Presented is an early example of an antique Pravaz hypodermic syringe attributed to le fabricant d’instruments de chirurgie, Jean-Frédéric Benoît Charrière
This syringe is made of glass with silver fittings. The threaded piston is advanced by screw action of the butterfly key. The plunger and cannula gaskets are of leather material. This syringe employs the use of a trocar point and sheath as opposed to a beveled needle. An instructions insert is stored inside the case lid regarding the lubrication of the leather plunger. A sticker on top of the case lid says W. W. Ford.
The first illustration of this syringe was published in La Maison Charrière’s 1862 Notice des Instruments de Chirurgie Humaine et Vétérinaire, Appareils et Coutellerie. Other illustrations are found in an 1867 article in le Dictionnaire de Thérapeutique Médicale et Chirurgicale and in an 1896 article in La Presse Médicale.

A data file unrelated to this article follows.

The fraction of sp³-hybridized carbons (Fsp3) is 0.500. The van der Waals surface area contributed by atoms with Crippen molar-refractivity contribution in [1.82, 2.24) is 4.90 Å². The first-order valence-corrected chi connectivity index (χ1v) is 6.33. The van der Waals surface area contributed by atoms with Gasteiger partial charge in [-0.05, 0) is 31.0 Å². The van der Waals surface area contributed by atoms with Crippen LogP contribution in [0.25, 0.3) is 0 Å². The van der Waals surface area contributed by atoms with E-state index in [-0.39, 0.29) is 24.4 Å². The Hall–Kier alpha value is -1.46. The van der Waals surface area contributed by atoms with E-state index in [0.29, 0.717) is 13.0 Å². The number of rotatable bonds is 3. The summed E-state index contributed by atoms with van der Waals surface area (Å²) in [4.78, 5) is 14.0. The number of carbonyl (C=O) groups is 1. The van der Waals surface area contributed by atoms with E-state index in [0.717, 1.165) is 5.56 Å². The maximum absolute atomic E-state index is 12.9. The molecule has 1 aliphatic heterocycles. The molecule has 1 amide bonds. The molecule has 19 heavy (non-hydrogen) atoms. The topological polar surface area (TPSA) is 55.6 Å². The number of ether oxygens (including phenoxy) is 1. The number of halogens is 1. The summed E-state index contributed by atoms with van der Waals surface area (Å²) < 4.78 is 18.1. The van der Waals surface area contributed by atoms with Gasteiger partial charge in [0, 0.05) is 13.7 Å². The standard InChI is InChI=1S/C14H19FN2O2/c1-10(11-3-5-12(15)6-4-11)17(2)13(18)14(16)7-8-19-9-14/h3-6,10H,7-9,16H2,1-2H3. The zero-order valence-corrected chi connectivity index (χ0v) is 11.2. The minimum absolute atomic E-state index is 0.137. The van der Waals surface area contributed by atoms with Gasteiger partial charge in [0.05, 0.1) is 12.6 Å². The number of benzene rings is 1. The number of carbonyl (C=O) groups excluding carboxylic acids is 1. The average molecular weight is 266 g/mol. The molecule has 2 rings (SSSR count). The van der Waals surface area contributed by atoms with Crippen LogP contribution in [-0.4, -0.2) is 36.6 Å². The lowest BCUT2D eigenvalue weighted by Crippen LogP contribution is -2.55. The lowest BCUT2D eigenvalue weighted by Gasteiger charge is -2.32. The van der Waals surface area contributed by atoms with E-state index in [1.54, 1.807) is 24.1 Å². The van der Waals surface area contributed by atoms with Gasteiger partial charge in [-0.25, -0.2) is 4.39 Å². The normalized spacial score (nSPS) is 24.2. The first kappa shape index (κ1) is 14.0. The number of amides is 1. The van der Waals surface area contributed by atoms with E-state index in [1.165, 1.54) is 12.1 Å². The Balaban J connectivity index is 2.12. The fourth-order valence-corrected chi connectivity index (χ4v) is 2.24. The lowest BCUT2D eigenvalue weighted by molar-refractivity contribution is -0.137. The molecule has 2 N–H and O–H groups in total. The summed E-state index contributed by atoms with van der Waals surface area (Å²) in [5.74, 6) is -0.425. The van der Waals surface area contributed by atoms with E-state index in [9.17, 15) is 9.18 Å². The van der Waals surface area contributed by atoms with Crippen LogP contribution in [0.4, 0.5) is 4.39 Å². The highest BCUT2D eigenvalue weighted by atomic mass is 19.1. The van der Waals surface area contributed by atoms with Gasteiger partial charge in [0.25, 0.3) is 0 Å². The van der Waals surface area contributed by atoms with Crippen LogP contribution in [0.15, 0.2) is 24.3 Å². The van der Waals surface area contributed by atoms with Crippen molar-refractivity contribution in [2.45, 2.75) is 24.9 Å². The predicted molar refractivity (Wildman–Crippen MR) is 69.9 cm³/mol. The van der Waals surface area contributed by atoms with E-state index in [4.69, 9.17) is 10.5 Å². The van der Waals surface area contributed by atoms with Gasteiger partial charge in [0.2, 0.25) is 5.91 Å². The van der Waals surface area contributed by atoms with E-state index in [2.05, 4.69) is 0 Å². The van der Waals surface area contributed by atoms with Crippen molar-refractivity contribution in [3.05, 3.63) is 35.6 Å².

Two methods of injection may be used:
Insertion of trocar-and-cannula through the skin, removal of trocar, attachment of syringe to cannula, and injection (Howard-Jones, 1947, p. 216).
Insertion of trocar-and-cannula through the skin, removal of trocar, insertion through original cannula of finer cannula attached to syringe, and injection (Howard-Jones, 1947, p. 216).
The second method has advantage over the first in that air is not introduced into the subcutaneous tissue (Howard-Jones, 1947, p. 216). Each half turn of the piston releases one drop from the cannula (M. H. Collin, 1896, p. 299).
Collin, M. H. (1896). La méthode hypodermique aperçu historique. La Presse Médicale, 299.
Howard-Jones, N. (1947, Spring). A critical study of the origins and early development of hypodermic medication. Journal of the History of Medicine and Allied Sciences, 2, 201-249.
- From the Lusignan syringe collection